So, is drinking orange juice really bad for you?
...not to mention too much water, watching sports or wearing an ill-fitting bra. Lisa Jewell reports
Published 26/09/2008 | 00:00
We all know about the big risk factors that pose a threat to our health -- smoking, drinking too much alcohol, not exercising enough, and countless others.
But new health risks regularly hit the headlines and, more often than not, they're things we don't immediately think of as being dangerous to our well-being.
We take a look at five recent health concerns and discover if they're really hazardous.
1. A glass of fruit juice a day increases diabetes risk
An in-depth study has shown that drinking just one glass of orange juice a day could significantly increase a person's risk of diabetes.
The American study followed the long-term health of 70,000 female nurses over an 18-year period.
It found that the women who had one glass of fruit juice a day increased their odds of developing Type 2 diabetes by 18pc. The researchers suggest that "caution should be observed in replacing some beverages with fruit juices in an effort to provide healthier options".
So while we're all keen to increase our daily fruit intake, should we be careful about loading up on juice?
"It's an interesting study and we already know that fruit juices have lots of natural sugars," says Sarah Keogh, consultant dietitian at the Albany Clinic.
"When you eat a whole fruit, it takes longer for the sugar to break down in the body but fruit juice comes into the blood stream much more quickly and can affect insulin levels.
"I wouldn't advise anyone to stop drinking fruit juice -- it's a fantastic source of vitamins and a good way to take in fluids. I'd recommend drinking fruit juice alongside a meal as food slows the absorption of the sugar into the blood stream."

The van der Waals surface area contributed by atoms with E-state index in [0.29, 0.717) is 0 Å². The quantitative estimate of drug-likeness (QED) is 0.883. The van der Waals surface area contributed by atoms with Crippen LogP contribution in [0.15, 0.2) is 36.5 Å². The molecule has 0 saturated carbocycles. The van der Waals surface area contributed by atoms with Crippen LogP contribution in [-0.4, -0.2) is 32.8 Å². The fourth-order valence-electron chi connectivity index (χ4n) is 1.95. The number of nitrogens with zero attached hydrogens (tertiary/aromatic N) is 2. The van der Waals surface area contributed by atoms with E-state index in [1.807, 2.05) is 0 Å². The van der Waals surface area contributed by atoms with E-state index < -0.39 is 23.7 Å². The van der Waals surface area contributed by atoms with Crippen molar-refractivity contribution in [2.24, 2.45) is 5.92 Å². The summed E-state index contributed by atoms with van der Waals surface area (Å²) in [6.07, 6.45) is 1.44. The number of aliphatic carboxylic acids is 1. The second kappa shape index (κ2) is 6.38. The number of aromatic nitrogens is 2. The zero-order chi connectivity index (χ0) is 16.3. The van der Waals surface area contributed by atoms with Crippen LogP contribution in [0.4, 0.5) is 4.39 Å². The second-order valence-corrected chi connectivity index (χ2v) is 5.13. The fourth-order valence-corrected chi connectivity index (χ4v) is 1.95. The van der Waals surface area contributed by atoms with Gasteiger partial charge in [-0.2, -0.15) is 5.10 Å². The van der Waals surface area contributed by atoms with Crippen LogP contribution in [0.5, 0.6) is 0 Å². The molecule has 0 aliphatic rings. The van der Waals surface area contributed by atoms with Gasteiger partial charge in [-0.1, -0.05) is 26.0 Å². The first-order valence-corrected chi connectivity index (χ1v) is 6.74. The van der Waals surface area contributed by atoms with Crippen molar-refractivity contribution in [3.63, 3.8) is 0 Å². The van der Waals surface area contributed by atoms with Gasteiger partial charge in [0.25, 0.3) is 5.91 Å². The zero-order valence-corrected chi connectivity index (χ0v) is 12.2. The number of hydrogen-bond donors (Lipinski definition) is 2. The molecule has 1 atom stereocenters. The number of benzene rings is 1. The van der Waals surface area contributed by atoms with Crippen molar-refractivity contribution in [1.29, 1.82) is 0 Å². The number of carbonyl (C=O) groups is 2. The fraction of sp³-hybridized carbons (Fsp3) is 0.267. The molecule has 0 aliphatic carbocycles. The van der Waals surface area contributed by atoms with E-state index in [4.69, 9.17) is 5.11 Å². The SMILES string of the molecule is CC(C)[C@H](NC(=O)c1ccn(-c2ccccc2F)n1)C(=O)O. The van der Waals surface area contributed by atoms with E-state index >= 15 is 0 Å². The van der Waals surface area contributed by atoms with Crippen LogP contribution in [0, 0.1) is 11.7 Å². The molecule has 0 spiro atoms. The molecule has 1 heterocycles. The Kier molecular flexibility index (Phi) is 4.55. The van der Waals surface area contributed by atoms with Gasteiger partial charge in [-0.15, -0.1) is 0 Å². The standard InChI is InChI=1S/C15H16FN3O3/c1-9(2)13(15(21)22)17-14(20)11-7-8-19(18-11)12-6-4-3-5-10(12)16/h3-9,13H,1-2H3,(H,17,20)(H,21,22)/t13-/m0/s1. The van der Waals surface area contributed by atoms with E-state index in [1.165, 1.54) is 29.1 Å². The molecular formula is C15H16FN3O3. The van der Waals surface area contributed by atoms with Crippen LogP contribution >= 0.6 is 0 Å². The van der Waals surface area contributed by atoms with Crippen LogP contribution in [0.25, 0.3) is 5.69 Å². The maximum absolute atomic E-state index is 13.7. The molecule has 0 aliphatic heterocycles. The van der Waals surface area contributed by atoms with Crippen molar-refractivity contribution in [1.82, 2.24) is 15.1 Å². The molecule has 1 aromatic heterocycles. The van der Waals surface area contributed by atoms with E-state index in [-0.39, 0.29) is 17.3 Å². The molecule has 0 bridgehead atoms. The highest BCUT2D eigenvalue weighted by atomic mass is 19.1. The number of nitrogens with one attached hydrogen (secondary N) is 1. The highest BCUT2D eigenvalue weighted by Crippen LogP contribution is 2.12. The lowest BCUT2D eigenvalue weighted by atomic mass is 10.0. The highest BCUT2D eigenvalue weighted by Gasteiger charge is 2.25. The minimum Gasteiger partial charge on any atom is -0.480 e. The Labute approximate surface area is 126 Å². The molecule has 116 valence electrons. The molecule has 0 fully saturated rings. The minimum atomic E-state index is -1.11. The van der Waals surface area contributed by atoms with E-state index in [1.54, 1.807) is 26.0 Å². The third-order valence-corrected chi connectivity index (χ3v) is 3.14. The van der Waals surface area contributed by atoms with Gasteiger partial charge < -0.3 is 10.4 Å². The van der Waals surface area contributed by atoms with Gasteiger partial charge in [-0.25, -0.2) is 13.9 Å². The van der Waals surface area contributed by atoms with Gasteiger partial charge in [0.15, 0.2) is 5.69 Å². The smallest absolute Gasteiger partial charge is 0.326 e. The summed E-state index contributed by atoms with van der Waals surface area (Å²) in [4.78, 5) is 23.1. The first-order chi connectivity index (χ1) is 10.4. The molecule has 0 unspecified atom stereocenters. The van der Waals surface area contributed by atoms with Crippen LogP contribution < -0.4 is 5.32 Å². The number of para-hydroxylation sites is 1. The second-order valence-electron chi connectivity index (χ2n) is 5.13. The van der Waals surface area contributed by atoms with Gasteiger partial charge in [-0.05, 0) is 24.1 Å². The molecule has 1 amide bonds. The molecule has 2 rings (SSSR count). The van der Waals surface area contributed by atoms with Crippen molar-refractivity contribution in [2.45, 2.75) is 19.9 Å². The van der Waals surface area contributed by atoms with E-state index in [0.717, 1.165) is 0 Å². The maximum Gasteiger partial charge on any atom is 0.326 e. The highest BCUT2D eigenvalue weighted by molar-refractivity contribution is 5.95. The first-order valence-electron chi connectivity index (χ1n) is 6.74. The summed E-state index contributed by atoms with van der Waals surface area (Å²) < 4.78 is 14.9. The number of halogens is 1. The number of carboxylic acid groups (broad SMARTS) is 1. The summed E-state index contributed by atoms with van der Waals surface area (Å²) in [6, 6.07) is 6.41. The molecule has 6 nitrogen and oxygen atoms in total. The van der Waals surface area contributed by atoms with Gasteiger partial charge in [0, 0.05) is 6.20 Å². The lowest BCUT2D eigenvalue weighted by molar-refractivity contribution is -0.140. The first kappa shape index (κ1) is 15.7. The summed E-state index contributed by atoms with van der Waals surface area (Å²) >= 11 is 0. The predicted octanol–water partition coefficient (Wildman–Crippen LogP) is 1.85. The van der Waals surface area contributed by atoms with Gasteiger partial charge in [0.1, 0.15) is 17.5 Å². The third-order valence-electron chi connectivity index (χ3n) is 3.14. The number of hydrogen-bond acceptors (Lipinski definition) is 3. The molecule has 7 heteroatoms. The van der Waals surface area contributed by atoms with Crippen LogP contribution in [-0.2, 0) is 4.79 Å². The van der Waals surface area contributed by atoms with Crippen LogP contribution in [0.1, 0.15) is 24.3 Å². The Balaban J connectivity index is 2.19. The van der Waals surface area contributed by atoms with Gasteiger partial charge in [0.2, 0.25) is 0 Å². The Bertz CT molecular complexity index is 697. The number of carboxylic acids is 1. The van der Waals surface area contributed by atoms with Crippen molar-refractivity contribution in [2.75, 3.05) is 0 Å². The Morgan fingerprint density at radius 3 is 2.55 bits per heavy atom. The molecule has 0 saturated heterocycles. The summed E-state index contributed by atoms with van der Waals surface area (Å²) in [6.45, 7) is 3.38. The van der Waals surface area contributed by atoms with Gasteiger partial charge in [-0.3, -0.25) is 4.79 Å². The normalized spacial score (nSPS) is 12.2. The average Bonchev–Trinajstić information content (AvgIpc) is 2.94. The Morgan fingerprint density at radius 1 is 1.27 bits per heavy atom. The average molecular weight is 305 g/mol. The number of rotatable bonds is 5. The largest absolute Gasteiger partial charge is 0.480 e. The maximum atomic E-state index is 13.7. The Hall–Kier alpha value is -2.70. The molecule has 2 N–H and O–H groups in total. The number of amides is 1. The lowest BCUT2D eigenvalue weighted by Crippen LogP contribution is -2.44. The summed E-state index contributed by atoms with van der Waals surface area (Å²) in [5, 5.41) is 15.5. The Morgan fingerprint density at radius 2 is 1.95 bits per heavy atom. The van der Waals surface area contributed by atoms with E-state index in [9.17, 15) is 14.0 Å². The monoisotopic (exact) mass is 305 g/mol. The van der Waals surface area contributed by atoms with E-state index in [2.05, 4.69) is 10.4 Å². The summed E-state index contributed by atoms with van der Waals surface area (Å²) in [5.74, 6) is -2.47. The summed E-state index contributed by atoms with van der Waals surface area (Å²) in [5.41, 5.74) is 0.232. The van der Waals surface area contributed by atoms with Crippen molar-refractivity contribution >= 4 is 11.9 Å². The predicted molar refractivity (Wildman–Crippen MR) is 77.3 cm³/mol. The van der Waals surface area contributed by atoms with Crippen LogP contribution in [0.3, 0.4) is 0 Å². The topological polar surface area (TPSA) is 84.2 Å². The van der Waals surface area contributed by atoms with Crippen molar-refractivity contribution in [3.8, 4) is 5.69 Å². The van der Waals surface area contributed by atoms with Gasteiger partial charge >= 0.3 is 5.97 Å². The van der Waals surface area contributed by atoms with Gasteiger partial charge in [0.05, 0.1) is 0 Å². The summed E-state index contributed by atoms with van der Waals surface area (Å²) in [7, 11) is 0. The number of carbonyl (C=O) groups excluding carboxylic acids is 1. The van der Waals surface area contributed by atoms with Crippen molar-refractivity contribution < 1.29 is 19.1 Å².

2. Women wearing the wrong size bras are damaging their breasts
An ill-fitting bra does little to flatter a lady's figure but new research has shown that it can also cause fragile ligaments to become irreparably stretched.
A breast biomechanics research team at the University of Portsmouth has spent the past three years testing 50 bra designs on hundreds of women.
The team's research shows that some women cause themselves breast pain or discomfort by not buying the right size bra.
Rose Reilly, a bra fitter at Brown Thomas, says that as many as 70pc of customers coming to her are wearing the wrong bra size.
"Women tend to leave long gaps between getting measured when they should really be getting fitted for a bra every six months," she says.
"So many things can affect breast size -- medication, weight loss, weight gain and so on.
"The most common mistake that women make is wearing a bra that is too big around the back. This means that the bust falls forward and isn't getting enough support.
"Another common problem is not adjusting the straps properly to make sure the bra is fitting right.
"And sometimes women wear a bra where the cup size is too small and that can lead to the dreaded 'four boobs' look."
Wearing the correct bra size can improve the appearance of your figure.
It can also help hold back the sagging that gravity is trying its hardest to achieve.
The good news is that a new bra is being developed that will keep boobs even more firmly in their place.
The research team at the University of Portsmouth is designing a new, extra supportive bra made with moulded plastic that will go on sale in Europe later this year.
Most bras are designed to limit just vertical movement but this bra will also control movement from side to side.
3. Watching sport can be bad for your health